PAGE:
United Nations Presses Norway to Close Coal Mines
The UN is urging Norway to shut down its coal mining operations on the Arctic archipelago of Svalbard due to concerns due to a clash of interest with the islands' major functionality of climate change research.
Executive secretary on climate change for the UN, Christiana Figueres, said that Svalbard is a bastion of climate change research and that this and coal mining fits very poorly together.
She also cited that Norway has been one of the global leaders when it comes to sustainable energy programmes and green living.
Svalbard has hosted mining activity since the turn of the twentieth century and the economic legacy of this would be difficult to shut down according to Norway’s climate and environment minister Tine Sundtoft.
A five-year life mine at Lunckefjell was given the seal of approval in 2011, but the current government has not come to a decision on an approach going forward. Carbon capture and storage technology could be one possibility, and Norway’s politicians have refused to rule out expanding mining activity on the island.
Figueres also warned that the Scandinavian country should take into account the economic cost of extracting ever-hard to reach oil and gas stockpiles, saying that most of the cheaper finds have already been used up.
However, the World Coal Association (WCA) has appealed to Norway to provide global leadership in meeting the challenges of economic development, energy poverty and climate change, by rejecting calls to ban coal investments.
Vale invests $150mn to extend life of Manitoba operations
Vale has announced a $150mn CAD investment to extend current mining activities in Thompson, Manitoba by 10 years while aggressive exploration drilling of known orebodies holds the promise of mining well past 2040.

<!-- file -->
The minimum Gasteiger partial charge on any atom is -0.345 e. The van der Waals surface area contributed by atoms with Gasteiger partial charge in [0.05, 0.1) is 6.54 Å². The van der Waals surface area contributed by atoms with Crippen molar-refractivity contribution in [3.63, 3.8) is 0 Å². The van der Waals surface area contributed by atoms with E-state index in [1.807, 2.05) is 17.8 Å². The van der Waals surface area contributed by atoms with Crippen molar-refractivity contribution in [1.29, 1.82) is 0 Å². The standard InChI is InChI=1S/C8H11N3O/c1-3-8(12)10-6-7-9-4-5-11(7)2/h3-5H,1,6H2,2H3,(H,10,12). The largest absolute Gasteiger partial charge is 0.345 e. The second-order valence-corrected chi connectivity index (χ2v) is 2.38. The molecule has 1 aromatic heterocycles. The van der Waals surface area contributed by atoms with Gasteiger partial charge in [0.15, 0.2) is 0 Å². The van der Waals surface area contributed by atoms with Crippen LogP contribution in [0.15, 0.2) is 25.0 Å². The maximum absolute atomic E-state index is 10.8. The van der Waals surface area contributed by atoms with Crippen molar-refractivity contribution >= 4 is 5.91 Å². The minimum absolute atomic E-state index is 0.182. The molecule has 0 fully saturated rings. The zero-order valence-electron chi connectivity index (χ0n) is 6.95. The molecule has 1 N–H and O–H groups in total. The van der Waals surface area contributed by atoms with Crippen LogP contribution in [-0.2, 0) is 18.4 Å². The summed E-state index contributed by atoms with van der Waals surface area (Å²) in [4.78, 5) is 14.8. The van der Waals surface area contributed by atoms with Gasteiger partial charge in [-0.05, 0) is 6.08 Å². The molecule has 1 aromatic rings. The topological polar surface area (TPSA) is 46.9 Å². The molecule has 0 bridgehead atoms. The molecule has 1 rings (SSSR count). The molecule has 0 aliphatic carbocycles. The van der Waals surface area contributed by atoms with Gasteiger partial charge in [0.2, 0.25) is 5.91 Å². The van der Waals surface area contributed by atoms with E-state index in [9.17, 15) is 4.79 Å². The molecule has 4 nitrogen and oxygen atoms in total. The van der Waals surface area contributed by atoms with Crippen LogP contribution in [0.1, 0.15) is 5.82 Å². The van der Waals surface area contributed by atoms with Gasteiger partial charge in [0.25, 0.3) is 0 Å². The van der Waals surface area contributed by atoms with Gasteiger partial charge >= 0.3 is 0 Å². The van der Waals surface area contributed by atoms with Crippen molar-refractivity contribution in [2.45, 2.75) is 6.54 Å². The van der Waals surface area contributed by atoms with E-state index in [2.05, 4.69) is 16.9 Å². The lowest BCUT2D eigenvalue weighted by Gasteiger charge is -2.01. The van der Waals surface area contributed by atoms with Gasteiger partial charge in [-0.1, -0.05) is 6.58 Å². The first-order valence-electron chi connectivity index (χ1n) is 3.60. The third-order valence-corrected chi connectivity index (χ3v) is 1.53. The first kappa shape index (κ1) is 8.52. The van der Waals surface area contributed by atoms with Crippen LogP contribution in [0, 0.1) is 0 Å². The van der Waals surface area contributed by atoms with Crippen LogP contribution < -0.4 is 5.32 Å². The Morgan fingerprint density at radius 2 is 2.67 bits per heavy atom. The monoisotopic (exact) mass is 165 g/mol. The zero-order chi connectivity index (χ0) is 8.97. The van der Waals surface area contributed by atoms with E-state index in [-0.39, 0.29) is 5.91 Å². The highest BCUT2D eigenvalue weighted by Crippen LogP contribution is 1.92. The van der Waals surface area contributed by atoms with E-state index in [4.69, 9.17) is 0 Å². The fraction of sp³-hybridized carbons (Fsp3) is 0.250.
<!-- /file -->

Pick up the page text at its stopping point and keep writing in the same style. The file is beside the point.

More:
Global energy transition is boosting the market for nickel
The Thompson Mine Expansion is a two-phase project. The announcement represents Phase 1 and includes critical infrastructure such as new ventilation raises and fans, increased backfill capacity and additional power distribution. The changes are forecast to improve current production by 30%.
“This is the largest single investment we have made in our Thompson operations in the past two decades,” said Mark Travers, Executive Vice-President for Base Metals with Vale. “It is significant news for our employees, for the Thompson community and for the Province of Manitoba.
“The global movement to electric vehicles, renewable energies and carbon reduction has shone a welcome spotlight on nickel – positioning the metal we mine as a key contributor to a greener future and boosting world demand. We are proud that Thompson can be part of that future and part of the low carbon solution.”
Vale continues drilling program at Manitoba
Coupled with today’s announcement, Vale is continuing an extensive drilling program to further define known orebodies and search for new mineralization.
“This $150mn investment is just one part of our ambitious Thompson turnaround story. It is an indicator of our confidence in a long future for the Thompson operations,” added Dino Otranto, Chief Operating Officer for Vale’s North Atlantic Base Metals operations.
“Active collaboration between our design team, technical services, USW Local 6166, and our entire Thompson workforce has delivered a safe, efficient and fit-for-purpose plan that will enable us to extract the Thompson nickel resources for many years to come.”
The Thompson orebody was first discovered in 1956 by Vale (then known as Inco) following the adoption of new exploration technology and the largest exploration program to-date in the company’s history. Mining of the Thompson orebody began in 1961.
“We see the lighting of a path forward to a sustainable and prosperous future for Vale Base Metals in Manitoba,” said Gary Annett, General Manager of Vale’s Manitoba Operations.